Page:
- Angiolini, Gasparo
or Angelo Gaspariniborn Feb. 9, 1731, Florencedied Feb. 6, 1803, MilanItalian choreographer.In 1757 he became ballet master of the Vienna court opera house; in 1761 he collaborated with the composer Christoph Willibald Gluck to produce Don Juan, and he later choreographed other ballets to Gluck's music. In 1765 Angiolini became ballet master of the Imperial Theatre in St. Petersburg. He was among the first to integrate dance, music, and plot in dramatic ballets, developing the form known as ballet d'action. He maintained a rivalry with Jean-Georges Noverre and disagreed with his interpretation of the ballet d'action.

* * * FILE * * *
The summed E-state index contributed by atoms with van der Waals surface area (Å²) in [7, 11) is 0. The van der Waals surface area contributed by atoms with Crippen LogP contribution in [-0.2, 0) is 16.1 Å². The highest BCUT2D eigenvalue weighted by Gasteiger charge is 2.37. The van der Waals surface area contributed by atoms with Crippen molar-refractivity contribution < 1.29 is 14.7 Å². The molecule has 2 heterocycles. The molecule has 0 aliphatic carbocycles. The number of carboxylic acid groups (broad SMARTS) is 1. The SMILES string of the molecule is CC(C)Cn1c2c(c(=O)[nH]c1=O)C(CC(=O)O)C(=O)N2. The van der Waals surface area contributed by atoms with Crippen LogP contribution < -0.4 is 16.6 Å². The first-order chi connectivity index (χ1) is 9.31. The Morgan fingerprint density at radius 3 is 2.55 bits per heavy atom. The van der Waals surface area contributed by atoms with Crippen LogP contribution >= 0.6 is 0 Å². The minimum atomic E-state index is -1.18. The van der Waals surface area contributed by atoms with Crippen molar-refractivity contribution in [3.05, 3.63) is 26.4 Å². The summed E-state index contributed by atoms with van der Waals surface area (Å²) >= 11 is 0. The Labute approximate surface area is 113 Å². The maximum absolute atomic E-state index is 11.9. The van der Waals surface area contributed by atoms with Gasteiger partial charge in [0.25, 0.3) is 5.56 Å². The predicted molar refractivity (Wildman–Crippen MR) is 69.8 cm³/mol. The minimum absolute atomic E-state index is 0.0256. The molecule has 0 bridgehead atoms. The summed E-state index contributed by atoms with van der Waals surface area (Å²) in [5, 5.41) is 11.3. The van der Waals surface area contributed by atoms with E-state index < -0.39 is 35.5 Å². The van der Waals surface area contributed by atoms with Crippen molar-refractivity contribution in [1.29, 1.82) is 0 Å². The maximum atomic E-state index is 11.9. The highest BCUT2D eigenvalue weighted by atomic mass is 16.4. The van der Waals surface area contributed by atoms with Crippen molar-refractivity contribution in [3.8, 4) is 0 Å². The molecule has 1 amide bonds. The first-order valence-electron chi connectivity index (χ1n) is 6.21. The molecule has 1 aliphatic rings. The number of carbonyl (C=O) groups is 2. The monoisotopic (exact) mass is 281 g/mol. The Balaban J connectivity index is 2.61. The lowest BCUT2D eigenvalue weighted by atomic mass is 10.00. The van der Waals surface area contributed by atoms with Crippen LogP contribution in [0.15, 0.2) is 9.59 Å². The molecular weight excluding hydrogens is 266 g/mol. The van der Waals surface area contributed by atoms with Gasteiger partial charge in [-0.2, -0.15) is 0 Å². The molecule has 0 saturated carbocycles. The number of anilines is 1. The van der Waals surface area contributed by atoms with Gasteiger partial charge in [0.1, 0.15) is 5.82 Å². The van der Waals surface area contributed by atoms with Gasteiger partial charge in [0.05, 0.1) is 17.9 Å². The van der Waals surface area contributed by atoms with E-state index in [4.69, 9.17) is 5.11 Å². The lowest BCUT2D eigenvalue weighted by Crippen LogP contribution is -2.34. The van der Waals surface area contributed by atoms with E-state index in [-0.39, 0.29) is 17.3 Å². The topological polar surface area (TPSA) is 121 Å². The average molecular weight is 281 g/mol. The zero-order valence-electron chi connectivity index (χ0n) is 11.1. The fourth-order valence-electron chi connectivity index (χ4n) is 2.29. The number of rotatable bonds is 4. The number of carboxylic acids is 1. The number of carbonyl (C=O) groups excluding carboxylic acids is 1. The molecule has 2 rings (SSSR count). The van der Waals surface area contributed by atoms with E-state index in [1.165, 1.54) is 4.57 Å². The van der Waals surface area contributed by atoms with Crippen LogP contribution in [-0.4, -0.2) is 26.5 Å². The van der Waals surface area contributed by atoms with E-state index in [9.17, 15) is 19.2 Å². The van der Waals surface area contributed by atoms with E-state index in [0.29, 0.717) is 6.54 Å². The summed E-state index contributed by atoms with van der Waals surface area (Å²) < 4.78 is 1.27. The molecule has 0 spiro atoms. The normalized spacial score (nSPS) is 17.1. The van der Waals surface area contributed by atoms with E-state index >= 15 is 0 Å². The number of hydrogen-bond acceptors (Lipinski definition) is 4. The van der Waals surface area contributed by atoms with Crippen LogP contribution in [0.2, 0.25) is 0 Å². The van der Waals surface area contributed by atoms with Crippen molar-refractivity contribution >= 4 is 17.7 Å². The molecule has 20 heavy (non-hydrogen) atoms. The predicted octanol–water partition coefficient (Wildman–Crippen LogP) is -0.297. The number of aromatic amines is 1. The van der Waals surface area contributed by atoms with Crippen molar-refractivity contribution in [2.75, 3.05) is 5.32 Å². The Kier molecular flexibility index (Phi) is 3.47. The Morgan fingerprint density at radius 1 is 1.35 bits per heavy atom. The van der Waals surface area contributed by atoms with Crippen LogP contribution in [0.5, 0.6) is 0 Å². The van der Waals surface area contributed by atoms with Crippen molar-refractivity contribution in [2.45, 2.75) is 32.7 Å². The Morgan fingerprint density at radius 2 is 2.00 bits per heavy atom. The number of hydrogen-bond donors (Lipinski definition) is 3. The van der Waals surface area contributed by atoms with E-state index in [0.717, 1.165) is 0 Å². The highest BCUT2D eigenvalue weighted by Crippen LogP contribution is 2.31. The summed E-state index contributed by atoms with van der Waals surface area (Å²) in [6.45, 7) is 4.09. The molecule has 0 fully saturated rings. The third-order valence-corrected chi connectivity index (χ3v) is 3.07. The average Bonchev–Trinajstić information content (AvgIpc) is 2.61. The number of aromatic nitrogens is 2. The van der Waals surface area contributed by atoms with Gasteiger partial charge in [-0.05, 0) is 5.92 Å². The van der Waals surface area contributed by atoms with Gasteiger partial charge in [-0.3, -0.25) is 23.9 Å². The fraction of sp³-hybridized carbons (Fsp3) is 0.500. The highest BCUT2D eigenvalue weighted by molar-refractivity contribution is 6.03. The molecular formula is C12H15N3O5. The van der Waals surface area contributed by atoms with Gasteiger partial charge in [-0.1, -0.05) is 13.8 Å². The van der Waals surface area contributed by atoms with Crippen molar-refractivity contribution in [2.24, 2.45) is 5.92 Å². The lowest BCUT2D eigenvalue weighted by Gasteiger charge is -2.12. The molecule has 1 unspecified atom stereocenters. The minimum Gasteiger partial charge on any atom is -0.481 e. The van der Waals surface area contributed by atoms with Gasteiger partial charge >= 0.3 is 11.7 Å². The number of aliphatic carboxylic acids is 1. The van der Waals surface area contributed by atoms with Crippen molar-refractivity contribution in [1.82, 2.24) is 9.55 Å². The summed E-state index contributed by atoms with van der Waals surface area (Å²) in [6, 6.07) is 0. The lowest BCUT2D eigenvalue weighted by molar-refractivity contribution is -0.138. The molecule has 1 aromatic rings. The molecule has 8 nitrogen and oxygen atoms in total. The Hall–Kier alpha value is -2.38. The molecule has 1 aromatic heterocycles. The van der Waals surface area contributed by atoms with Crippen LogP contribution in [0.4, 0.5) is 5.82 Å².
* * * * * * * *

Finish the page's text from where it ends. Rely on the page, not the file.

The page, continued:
* * *▪ Italian choreographer and composerGasparo also spelled Gaspare, pseudonym Angelo Gaspariniborn Feb. 9, 1731, Florence [Italy]died Feb. 6, 1803, MilanItalian choreographer and composer who was among the first to integrate dance, music, and plot in dramatic ballets.In 1757 he became ballet master of the Vienna court opera house, where his first ballet dramas frequently relied upon gesture to convey plot. In 1761, however, Angiolini collaborated with the composer Cristoph Gluck (Gluck, Christoph Willibald) to produce Don Juan, ou le festin de pierre, based on Molière's play of the same name; in this ballet much of the action was expressed through dance itself. In 1765 he choreographed the ballet Sémiramis to music by Gluck and in 1762 staged the ballet sequences in the original production of Gluck's Orfeo ed Euridice, which is significant in the history of opera for its dramatic unity and its increased emphasis on dance. In 1765 Angiolini became ballet master at the Imperial Theatre in St. Petersburg, where he choreographed several ballets to music of his own composition.Angiolini's reforms were similar in basic intent to those of Christoph Willibald Gluck and Franz Hilverding; they also paralleled those of his rival, the choreographer Jean-Georges Noverre (Noverre, Jean-Georges). In spite of their differences, both Angiolini and Noverre were instrumental in transforming ballet from its customarily disjointed, unemotional plots and emphasis on displays of technique to more expressive themes in which all elements were integrated.
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